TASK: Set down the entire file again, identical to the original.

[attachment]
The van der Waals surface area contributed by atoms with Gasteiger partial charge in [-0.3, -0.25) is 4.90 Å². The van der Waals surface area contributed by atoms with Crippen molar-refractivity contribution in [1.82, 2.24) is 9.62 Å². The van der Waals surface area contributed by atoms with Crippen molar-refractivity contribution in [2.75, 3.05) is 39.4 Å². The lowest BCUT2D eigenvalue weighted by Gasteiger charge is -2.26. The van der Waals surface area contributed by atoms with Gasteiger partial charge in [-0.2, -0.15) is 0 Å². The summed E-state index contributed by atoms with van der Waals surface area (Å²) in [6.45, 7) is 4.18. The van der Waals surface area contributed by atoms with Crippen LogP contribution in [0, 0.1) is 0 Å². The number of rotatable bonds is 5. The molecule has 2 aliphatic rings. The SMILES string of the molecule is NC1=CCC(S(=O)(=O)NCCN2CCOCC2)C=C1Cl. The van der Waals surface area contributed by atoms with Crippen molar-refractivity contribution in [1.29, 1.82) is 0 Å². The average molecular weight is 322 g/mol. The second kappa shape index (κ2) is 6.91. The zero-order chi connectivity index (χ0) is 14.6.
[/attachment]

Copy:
The van der Waals surface area contributed by atoms with Gasteiger partial charge in [-0.3, -0.25) is 4.90 Å². The van der Waals surface area contributed by atoms with Crippen molar-refractivity contribution in [1.82, 2.24) is 9.62 Å². The van der Waals surface area contributed by atoms with Crippen molar-refractivity contribution in [2.75, 3.05) is 39.4 Å². The lowest BCUT2D eigenvalue weighted by Gasteiger charge is -2.26. The van der Waals surface area contributed by atoms with Gasteiger partial charge in [-0.2, -0.15) is 0 Å². The summed E-state index contributed by atoms with van der Waals surface area (Å²) in [6.45, 7) is 4.18. The van der Waals surface area contributed by atoms with Crippen LogP contribution in [0, 0.1) is 0 Å². The number of rotatable bonds is 5. The molecule has 2 aliphatic rings. The SMILES string of the molecule is NC1=CCC(S(=O)(=O)NCCN2CCOCC2)C=C1Cl. The van der Waals surface area contributed by atoms with Crippen molar-refractivity contribution in [1.29, 1.82) is 0 Å². The average molecular weight is 322 g/mol. The second kappa shape index (κ2) is 6.91. The zero-order chi connectivity index (χ0) is 14.6.